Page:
Dialogue: John Wilson/ Joseph Norman
DIALOGUE: JOHN WILSON/ JOSEPH NORMAN
At the Museum of Fine Arts, Boston through December 3.
(Originally published in Boston Magazine, September 1995)
Can visual art come unplugged and still be heard above the roar of electronic media and virtual reality? A wonderful new exhibition of works on paper and sculpture by two local African-American artists, now on view at Boston’s Museum of Fine Arts, answers that questions with a resounding Yes.
John Wilson, now in his 70’s, is a classically trained artist with a strong African influence, whose life’s work has been a search for enduring, spiritually charged images of African-Americans. Joseph Norman is not yet forty, but he has created a very strong body of work, combining influences from a variety of sources — Picasso, Max Beckmann, Jasper Johns — and well as things seen on his travels — the lush tropical vegetation of the rain forests in Costa Rico, the Moorish doorways and enclosed gardens in Spain. He weaves together all these strands into elaborate compositions that are elegant, yet full of feeling. If this were music, Wilson would be a great, deep solo voice, singing of Spirit. Norman would be a jazzy instrumental with a rich melodic mix, underwoven with the blues.
The two artists have very different styles, but seen together — in concert, as it were — it’s clear that they share a mastery of their materials — paint, ink, charcoal, bronze — and a commitment to making art that is not afraid to take on the most fundamental things. Art that is neither cynical nor calculating nor “politically correct.” Art with Soul.
“For both of these artists,” said Barry Gaither, the Director of the Boston’s Museum of the National Center of Afro-American Artists who organized the show and accompanying catalogue jointly with MFA curators Clifford Ackley and Shelley Langdale, “art remains an important way to think about what it means to be human and to have an inner life.”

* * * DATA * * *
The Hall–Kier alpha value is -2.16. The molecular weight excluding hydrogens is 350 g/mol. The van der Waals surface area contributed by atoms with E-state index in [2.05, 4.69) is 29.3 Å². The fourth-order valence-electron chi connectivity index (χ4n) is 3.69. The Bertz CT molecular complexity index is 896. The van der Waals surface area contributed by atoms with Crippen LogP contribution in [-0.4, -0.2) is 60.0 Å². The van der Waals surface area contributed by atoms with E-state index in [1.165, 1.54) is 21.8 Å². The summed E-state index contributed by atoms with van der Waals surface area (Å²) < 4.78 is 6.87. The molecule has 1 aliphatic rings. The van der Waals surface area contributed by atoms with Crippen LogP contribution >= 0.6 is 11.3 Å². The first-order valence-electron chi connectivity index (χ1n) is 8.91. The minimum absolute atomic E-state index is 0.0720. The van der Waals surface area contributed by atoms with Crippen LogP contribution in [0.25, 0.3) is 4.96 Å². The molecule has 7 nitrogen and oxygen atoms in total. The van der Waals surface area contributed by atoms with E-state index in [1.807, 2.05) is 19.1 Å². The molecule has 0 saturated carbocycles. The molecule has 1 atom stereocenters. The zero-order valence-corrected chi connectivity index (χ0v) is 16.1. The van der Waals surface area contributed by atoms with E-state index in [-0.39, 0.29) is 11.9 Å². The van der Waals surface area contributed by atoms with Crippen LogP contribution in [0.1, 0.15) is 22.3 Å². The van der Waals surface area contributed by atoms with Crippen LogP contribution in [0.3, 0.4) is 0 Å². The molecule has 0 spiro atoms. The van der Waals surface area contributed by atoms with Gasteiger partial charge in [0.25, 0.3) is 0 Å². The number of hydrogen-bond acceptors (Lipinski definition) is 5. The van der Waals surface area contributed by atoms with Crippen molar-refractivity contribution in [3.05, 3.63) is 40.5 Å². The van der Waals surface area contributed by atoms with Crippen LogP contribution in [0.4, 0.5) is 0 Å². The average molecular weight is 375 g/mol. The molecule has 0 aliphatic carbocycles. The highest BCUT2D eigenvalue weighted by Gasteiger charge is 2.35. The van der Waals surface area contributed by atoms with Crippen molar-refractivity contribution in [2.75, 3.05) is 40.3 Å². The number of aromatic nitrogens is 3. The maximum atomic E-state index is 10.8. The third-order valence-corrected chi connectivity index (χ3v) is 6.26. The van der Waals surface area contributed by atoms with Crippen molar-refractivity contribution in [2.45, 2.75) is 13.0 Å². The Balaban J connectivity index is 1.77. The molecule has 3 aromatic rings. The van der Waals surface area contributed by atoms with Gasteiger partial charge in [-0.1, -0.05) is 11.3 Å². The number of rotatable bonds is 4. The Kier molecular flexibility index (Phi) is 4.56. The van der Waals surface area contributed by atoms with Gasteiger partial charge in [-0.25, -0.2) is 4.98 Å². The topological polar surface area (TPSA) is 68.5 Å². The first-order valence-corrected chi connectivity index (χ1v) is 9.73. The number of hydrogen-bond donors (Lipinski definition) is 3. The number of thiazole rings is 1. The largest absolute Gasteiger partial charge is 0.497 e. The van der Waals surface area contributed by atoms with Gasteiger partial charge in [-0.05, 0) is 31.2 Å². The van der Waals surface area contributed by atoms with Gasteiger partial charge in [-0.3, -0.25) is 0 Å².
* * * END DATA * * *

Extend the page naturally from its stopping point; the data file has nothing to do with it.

Wilson was born in Roxbury in 1922. As a young man, he won a scholarship to the School of the Museum of Fine Arts. After graduating with highests honors, he travelled to Paris, studied painting with Fernand Leger, and immersed himself, as did Picasso, in the great African collection at the Musee de L’Homme. After working with modern Mexican muralists, he returned to Boston in the 1960’s, to teach art at Boston University and forge his own true style.
Wilson’s early work was an art of protest, confronting issues of racism and injustice in moving graphic images, but he gradually began to concentrate on creating strong, beautiful images of African-Americans — images lacking from museums and textbooks of Western art. Many of his drawing show his family and friends — realistic portraits, but abstracted and idealized into icons of tremendous power and presence. This process of transformation culminated in a series of monumental bronze sculptures, including a monument to Martin Luther King at the Capitol Building in Washington D.C., and Eternal Presence, a massive bronze head which was installed on the grounds of the Museum of the NCAAA in 1987.